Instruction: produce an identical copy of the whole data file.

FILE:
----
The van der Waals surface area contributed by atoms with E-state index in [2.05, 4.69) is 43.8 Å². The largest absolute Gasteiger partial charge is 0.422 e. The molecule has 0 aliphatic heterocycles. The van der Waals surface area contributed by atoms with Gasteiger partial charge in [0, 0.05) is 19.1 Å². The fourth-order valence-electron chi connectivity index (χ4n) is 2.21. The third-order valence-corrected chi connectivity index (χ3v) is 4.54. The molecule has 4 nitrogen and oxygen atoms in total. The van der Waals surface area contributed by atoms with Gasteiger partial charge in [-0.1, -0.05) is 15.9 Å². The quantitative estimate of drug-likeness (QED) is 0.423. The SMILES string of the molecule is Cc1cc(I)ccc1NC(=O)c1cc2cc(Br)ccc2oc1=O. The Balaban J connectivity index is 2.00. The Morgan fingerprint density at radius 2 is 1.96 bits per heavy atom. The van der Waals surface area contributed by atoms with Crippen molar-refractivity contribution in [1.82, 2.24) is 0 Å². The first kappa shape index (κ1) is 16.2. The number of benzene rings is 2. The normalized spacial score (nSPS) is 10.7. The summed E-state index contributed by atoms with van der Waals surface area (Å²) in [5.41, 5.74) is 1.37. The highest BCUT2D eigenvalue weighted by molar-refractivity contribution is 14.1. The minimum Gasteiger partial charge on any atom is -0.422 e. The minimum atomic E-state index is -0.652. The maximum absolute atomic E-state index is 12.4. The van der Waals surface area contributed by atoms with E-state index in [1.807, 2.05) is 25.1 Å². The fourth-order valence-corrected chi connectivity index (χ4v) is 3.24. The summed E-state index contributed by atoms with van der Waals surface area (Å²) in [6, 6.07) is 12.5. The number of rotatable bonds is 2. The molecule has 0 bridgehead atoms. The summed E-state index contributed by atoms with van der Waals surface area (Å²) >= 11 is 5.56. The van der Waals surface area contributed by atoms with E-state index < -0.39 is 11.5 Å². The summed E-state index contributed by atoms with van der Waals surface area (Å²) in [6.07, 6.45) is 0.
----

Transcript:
The van der Waals surface area contributed by atoms with E-state index in [2.05, 4.69) is 43.8 Å². The largest absolute Gasteiger partial charge is 0.422 e. The molecule has 0 aliphatic heterocycles. The van der Waals surface area contributed by atoms with Gasteiger partial charge in [0, 0.05) is 19.1 Å². The fourth-order valence-electron chi connectivity index (χ4n) is 2.21. The third-order valence-corrected chi connectivity index (χ3v) is 4.54. The molecule has 4 nitrogen and oxygen atoms in total. The van der Waals surface area contributed by atoms with Gasteiger partial charge in [-0.1, -0.05) is 15.9 Å². The quantitative estimate of drug-likeness (QED) is 0.423. The SMILES string of the molecule is Cc1cc(I)ccc1NC(=O)c1cc2cc(Br)ccc2oc1=O. The Balaban J connectivity index is 2.00. The Morgan fingerprint density at radius 2 is 1.96 bits per heavy atom. The van der Waals surface area contributed by atoms with Crippen molar-refractivity contribution in [1.82, 2.24) is 0 Å². The first kappa shape index (κ1) is 16.2. The number of benzene rings is 2. The normalized spacial score (nSPS) is 10.7. The summed E-state index contributed by atoms with van der Waals surface area (Å²) in [5.41, 5.74) is 1.37. The highest BCUT2D eigenvalue weighted by molar-refractivity contribution is 14.1. The minimum Gasteiger partial charge on any atom is -0.422 e. The minimum atomic E-state index is -0.652. The maximum absolute atomic E-state index is 12.4. The van der Waals surface area contributed by atoms with E-state index in [1.807, 2.05) is 25.1 Å². The fourth-order valence-corrected chi connectivity index (χ4v) is 3.24. The summed E-state index contributed by atoms with van der Waals surface area (Å²) in [6, 6.07) is 12.5. The number of rotatable bonds is 2. The molecule has 0 bridgehead atoms. The summed E-state index contributed by atoms with van der Waals surface area (Å²) >= 11 is 5.56. The van der Waals surface area contributed by atoms with E-state index < -0.39 is 11.5 Å². The summed E-state index contributed by atoms with van der Waals surface area (Å²) in [6.07, 6.45) is 0.